'Oh, so that's who Richard Morris is..." Lord Hattersley on The Daily Politics

'An influential activist' - The Guardian

'Iain Dale, without the self loathing' - Matthew Fox in The New Statesman

You are a tinker...' - Tim Farron

Tuesday 25 October 2011

£10m. The Price of Democracy.

My latest missive from The New Statesman. If you'd prefer to read it in situ, do feel free....

Rather excitingly, I discovered the price of democracy this week. It was printed in the Financial Times. Apparently, it's £10m.

In the midst of allegations about mystery donations from shadowy figures funding almost-but-not-quite-official alternative foreign policies, it's quite surprising to find anyone willing to hang so precise a figure on the value of voting. And given the hundreds of millions of pounds the UK has just invested on the military campaign in Libya, I'm sure many will want to argue with the paucity of the amount suggested.
Why £10m? Well, that's the figure an unnamed, (and therefore unashamed), "senior Labour Party source" has suggested as a reasonable cap on individual party spending in a general election campaign.

So there you have it. If you'd like to buy a ticket to the General Election lottery, and want to have a fair chance of winning it, that's the suggested price of entry. And remember folks, you've got to be in it to win it.

That is the problem with just adding a spending cap to party funding and doing nothing else: you limit the field of horses likely to win by a clear length to -- well, most likely, two.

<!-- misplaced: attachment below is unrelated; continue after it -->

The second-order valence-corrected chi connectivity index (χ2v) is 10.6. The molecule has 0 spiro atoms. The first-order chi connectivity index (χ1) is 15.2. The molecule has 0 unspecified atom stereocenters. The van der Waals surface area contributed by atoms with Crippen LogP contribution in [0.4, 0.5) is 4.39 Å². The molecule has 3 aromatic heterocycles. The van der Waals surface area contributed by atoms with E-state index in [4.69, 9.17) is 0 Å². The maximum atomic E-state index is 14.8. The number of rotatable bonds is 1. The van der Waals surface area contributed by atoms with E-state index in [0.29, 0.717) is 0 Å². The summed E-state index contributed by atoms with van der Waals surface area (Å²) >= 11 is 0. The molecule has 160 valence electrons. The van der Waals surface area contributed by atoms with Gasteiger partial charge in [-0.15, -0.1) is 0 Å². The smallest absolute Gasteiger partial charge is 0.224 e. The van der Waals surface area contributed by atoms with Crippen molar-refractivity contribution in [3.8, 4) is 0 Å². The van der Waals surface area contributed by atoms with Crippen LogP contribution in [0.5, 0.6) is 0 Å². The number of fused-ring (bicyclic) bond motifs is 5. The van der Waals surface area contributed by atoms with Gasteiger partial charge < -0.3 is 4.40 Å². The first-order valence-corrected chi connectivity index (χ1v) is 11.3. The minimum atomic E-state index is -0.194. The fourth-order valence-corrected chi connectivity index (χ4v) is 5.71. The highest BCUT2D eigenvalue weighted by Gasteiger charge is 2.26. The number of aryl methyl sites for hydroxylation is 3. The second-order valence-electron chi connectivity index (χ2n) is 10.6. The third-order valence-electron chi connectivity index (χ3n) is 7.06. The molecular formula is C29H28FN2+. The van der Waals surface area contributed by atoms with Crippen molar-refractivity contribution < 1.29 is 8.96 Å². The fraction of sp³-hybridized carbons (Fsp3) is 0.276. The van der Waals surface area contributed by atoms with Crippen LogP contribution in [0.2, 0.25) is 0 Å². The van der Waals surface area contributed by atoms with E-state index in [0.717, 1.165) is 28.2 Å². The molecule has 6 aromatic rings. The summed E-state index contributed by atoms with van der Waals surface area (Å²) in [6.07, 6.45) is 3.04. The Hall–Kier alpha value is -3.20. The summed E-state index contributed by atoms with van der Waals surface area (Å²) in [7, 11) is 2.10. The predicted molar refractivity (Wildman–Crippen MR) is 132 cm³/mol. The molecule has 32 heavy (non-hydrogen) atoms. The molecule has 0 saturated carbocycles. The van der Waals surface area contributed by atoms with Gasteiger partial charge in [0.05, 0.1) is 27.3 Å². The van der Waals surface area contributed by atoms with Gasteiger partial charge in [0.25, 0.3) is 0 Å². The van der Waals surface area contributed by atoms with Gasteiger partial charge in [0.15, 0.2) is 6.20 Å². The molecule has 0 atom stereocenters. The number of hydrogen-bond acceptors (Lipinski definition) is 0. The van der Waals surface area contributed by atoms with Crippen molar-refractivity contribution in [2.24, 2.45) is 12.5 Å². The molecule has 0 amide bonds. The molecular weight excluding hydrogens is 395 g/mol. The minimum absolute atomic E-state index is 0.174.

Jonathan Freedland has just drawn an excellent analogy between Premier League football and the inequality of wealth. In the Premier League the richest clubs keep buying the best players, drawing the biggest crowds, winning the most trophies and making the most money, with which they buy the best players and so it goes on. Or as Freedland puts it, it's "an unsustainable system where the rich win and the poor go to the wall."

The same is exactly true of party political funding. While the Lib Dems have attracted more donations from individual and corporate donors than Labour, come May 2015, does anyone expect the Lib Dems to have the same financial muscle as Labour? One thing the Fox affair has re-emphasised is that it looks unlikely the Tories will be strapped for cash. Hence, the hegemony of the best funded parties delivering the most votes goes on.

When the Kelly Report on party funding is published in a few weeks time, I'd like to think that Cameron and Miliband will agree that merely capping the millionaires' club is neither fair, nor healthy in a democracy where the ability of rich vested interests to fund campaigns can ensure that the winning team can only be wearing red or blue (and not yellow).

Although I'm not hopeful. After all, Messer's Fergusson or Mancini seem unlikely to do the decent thing and give Norwich a leg up, if they can help it.

Monday 24 October 2011

And We're Back...

Hello Everyone

As the astute/bored amongst you will have noticed, I've had a few weeks rest from the blog post conference. This was partly because I wanted to give myself a bit of a breather, partly because I had work to do (got to keep the wolf from the door) and especially because I wanted to step back and have a look at the whole thing again.

Now I'm back and while the click baitingly awful puns to drag you kicking and screaming to Ham Common will remain, I am going to try and post fewer but better researched, slightly more cogent and hopefully vaguely crafted blog posts. You however, will be the judge of whether I've succeeded.

In a slightly surprising turn of events, I have also been asked to submit stuff for consideration to The New Statesman on a vaguely regular basis. I'll keep you posted. See - the puns remain.

Anyway, it's nice to be back.